There is a huge amount of skill that goes into creating a story that will appeal to both kids and adults and David Walliams seems to nail it every time. I’ve loved reading several of his books with my children, and they always make all of us laugh. Like Roald Dahl, there is usually some dark humour at play, some hideous characters and sometimes a moral, but this is never in-your-face. And having seen Awful Auntie, and now Billionaire Boy, which has just come to Richmond Theatre with the award-winning Birmingham Stage Company, they translate well to the stage too.
The story tells of Joe Spud, a boy who has everything he could possibly want in the world thanks to the wealth created by his dad’s toilet roll empire. But one thing is missing: a friend. And so he moves from his snobby posh school to his local comp to find one. Things don’t go to plan – friendships are tested, there’s the school bullies to deal with, strict teachers and a dinner lady that thinks deep-fried Blu-Tack is a delicacy. Things go from bad to worse when his dad’s Bumfresh empire hits the skids (ahem) but it leads dad and son to a revelation about what really matters in life.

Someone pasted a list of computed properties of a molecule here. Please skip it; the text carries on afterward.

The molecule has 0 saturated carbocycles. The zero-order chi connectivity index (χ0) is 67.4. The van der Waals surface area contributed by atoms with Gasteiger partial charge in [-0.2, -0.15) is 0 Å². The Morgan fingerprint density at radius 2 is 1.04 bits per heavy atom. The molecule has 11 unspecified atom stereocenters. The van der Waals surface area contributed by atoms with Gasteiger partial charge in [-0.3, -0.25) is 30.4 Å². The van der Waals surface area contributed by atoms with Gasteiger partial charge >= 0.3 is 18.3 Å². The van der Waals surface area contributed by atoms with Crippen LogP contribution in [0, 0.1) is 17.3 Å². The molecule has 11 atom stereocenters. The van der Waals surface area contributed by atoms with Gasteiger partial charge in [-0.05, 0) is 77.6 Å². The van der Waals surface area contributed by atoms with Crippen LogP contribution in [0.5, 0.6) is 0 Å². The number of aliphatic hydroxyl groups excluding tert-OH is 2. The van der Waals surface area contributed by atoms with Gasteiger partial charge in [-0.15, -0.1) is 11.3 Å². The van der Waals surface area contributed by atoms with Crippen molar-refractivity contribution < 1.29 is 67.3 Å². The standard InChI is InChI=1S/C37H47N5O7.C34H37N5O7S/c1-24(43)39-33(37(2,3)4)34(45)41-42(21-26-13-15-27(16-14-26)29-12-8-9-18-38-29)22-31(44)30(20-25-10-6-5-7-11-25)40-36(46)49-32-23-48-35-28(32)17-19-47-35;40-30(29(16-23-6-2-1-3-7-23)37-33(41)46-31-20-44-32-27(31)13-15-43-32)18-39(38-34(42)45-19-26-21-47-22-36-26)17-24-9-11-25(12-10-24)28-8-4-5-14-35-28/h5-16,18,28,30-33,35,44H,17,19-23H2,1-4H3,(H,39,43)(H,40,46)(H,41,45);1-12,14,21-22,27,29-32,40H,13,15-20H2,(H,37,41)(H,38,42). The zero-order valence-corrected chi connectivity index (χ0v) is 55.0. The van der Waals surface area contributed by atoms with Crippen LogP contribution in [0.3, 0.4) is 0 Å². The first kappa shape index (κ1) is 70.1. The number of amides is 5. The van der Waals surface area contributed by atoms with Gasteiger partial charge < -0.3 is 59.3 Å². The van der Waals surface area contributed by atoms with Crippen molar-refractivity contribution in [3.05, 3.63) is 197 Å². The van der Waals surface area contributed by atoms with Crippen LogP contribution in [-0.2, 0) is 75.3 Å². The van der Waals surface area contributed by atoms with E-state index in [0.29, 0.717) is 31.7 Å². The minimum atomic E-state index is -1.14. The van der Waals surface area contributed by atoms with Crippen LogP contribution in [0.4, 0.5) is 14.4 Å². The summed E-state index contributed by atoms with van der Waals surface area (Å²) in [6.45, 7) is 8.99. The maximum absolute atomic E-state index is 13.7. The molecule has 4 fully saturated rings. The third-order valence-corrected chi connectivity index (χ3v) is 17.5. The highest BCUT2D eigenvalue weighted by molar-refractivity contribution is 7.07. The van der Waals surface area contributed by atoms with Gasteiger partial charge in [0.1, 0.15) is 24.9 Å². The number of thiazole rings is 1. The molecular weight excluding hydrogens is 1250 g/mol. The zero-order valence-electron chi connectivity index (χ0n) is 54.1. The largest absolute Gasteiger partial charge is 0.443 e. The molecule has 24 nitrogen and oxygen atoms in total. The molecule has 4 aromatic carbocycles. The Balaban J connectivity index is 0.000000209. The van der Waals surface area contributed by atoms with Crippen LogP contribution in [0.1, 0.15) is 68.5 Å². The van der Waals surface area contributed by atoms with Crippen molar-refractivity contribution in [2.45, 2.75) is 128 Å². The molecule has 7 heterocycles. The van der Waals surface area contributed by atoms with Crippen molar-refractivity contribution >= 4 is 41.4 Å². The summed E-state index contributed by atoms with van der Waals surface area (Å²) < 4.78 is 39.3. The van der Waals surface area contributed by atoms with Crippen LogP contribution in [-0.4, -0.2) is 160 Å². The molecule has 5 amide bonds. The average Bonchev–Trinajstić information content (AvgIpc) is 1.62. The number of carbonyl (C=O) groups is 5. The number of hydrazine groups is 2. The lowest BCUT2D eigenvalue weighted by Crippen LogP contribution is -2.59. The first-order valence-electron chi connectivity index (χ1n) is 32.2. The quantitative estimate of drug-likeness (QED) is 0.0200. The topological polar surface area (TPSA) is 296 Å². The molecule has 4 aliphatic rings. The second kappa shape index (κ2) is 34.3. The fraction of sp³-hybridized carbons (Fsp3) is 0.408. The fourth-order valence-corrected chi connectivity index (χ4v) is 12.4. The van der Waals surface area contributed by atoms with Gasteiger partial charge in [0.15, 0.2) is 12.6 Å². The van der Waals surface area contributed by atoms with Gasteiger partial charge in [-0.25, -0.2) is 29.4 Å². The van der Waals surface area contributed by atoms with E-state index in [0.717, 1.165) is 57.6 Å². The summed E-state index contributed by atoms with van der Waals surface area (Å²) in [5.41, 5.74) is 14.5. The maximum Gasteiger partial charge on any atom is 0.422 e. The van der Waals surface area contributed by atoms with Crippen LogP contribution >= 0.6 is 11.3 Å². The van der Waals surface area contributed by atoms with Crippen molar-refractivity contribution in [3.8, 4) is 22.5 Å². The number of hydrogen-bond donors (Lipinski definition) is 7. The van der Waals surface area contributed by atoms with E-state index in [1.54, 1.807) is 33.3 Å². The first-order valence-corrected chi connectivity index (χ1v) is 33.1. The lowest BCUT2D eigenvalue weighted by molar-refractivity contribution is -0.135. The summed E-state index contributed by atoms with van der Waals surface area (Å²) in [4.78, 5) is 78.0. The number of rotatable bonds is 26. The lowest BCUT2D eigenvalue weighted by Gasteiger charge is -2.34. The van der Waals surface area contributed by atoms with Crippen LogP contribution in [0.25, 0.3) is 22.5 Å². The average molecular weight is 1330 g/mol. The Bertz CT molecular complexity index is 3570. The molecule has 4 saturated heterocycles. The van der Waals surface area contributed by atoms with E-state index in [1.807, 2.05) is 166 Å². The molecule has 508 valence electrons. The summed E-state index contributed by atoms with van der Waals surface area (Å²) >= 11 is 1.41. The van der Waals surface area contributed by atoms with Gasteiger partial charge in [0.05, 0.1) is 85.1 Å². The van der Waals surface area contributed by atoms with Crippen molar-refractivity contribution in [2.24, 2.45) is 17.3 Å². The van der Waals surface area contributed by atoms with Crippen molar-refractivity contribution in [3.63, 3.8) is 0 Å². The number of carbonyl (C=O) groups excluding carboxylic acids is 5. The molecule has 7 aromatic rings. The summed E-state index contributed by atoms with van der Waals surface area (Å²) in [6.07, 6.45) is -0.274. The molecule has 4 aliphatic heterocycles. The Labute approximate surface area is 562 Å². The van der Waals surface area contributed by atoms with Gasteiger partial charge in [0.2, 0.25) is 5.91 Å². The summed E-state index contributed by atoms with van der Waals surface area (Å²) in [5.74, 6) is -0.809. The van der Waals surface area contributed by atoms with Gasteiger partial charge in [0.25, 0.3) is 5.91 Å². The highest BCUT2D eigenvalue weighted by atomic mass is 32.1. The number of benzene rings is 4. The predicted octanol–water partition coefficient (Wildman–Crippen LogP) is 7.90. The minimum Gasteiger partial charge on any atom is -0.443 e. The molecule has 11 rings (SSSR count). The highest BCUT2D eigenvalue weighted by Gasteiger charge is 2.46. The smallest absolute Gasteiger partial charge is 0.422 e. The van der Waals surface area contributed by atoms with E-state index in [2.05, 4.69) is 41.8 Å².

Billionaire Boy is adapted and directed by Neal Foster, and is his third David Walliams stage show after Gangsta Granny and Awful Auntie. He has done a fine job in bringing the characters to life, including the fabulous dinner lady (who cons Joe out of money for a hip replacement to suddenly reappear at school with a boob job). There’s a great scene where Joe’s dad arrives in a helicopter to deliver his homework (can they really get a helicopter on stage – yes, they can, and it’s brilliant). But what really makes it stand out is the music – the songs are witty, not schmaltzy, and will bring a smile to your face, and everything rolls along apace, taking us from the comp to the corner shop (and the excellent Raj) to Bumfresh Mansions.
And there was a surprise at the end too, with David Walliams taking to the stage to praise the team. It was a nice touch for the first night at the venue with both the adults and kids in the audience, dare we say, a little starstruck!